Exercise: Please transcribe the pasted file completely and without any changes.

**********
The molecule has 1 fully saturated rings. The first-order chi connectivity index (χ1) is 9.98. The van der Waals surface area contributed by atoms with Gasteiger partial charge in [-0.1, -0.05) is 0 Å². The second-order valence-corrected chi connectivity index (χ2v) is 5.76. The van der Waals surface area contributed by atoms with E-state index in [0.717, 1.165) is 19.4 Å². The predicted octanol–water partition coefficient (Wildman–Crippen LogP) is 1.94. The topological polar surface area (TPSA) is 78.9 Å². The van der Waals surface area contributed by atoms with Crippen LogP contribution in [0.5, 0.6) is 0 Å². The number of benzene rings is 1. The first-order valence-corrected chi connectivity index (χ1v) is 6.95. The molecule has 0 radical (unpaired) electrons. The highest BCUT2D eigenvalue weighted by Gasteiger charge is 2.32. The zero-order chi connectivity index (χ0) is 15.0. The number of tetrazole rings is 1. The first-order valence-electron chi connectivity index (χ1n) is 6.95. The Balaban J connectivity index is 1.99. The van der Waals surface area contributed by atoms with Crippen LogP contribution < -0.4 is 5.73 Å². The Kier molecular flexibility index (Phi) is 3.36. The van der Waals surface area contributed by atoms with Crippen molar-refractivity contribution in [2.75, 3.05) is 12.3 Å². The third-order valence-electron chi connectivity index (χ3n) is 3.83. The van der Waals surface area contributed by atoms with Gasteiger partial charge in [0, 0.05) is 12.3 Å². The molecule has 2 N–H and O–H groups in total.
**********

The molecule has 1 fully saturated rings. The first-order chi connectivity index (χ1) is 9.98. The van der Waals surface area contributed by atoms with Gasteiger partial charge in [-0.1, -0.05) is 0 Å². The second-order valence-corrected chi connectivity index (χ2v) is 5.76. The van der Waals surface area contributed by atoms with E-state index in [0.717, 1.165) is 19.4 Å². The predicted octanol–water partition coefficient (Wildman–Crippen LogP) is 1.94. The topological polar surface area (TPSA) is 78.9 Å². The van der Waals surface area contributed by atoms with Crippen LogP contribution in [0.5, 0.6) is 0 Å². The number of benzene rings is 1. The first-order valence-corrected chi connectivity index (χ1v) is 6.95. The molecule has 0 radical (unpaired) electrons. The highest BCUT2D eigenvalue weighted by Gasteiger charge is 2.32. The zero-order chi connectivity index (χ0) is 15.0. The number of tetrazole rings is 1. The first-order valence-electron chi connectivity index (χ1n) is 6.95. The Balaban J connectivity index is 1.99. The van der Waals surface area contributed by atoms with Crippen LogP contribution < -0.4 is 5.73 Å². The Kier molecular flexibility index (Phi) is 3.36. The van der Waals surface area contributed by atoms with Crippen molar-refractivity contribution in [2.75, 3.05) is 12.3 Å². The third-order valence-electron chi connectivity index (χ3n) is 3.83. The van der Waals surface area contributed by atoms with Gasteiger partial charge in [0, 0.05) is 12.3 Å². The molecule has 2 N–H and O–H groups in total.